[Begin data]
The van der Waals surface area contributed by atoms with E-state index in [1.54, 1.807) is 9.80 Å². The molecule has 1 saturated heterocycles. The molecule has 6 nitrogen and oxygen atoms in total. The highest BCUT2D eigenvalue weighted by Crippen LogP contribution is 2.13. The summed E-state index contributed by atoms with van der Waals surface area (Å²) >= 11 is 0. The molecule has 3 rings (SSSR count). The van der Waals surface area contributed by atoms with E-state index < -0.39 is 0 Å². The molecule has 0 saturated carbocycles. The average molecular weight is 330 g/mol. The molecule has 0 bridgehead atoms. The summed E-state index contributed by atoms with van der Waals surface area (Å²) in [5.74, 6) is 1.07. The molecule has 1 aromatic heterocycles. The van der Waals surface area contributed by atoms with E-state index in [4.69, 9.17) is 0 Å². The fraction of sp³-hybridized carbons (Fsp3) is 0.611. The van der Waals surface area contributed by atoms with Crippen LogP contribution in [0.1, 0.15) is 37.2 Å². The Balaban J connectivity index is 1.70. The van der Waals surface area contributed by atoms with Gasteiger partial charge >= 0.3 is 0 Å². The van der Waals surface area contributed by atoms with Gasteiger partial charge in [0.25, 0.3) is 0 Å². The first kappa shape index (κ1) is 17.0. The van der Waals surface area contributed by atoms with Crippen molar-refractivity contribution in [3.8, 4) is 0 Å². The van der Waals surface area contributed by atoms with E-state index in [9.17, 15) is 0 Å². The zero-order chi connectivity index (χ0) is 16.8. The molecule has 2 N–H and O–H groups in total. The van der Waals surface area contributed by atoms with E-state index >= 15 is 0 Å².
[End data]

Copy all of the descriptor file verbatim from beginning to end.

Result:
The van der Waals surface area contributed by atoms with E-state index in [1.54, 1.807) is 9.80 Å². The molecule has 1 saturated heterocycles. The molecule has 6 nitrogen and oxygen atoms in total. The highest BCUT2D eigenvalue weighted by Crippen LogP contribution is 2.13. The summed E-state index contributed by atoms with van der Waals surface area (Å²) >= 11 is 0. The molecule has 3 rings (SSSR count). The van der Waals surface area contributed by atoms with E-state index < -0.39 is 0 Å². The molecule has 0 saturated carbocycles. The average molecular weight is 330 g/mol. The molecule has 0 bridgehead atoms. The summed E-state index contributed by atoms with van der Waals surface area (Å²) in [5.74, 6) is 1.07. The molecule has 1 aromatic heterocycles. The van der Waals surface area contributed by atoms with E-state index in [4.69, 9.17) is 0 Å². The fraction of sp³-hybridized carbons (Fsp3) is 0.611. The van der Waals surface area contributed by atoms with Crippen LogP contribution in [0.1, 0.15) is 37.2 Å². The Balaban J connectivity index is 1.70. The van der Waals surface area contributed by atoms with Gasteiger partial charge >= 0.3 is 0 Å². The van der Waals surface area contributed by atoms with Gasteiger partial charge in [0.25, 0.3) is 0 Å². The first kappa shape index (κ1) is 17.0. The van der Waals surface area contributed by atoms with Crippen molar-refractivity contribution in [3.8, 4) is 0 Å². The van der Waals surface area contributed by atoms with E-state index in [9.17, 15) is 0 Å². The zero-order chi connectivity index (χ0) is 16.8. The molecule has 2 N–H and O–H groups in total. The van der Waals surface area contributed by atoms with E-state index >= 15 is 0 Å².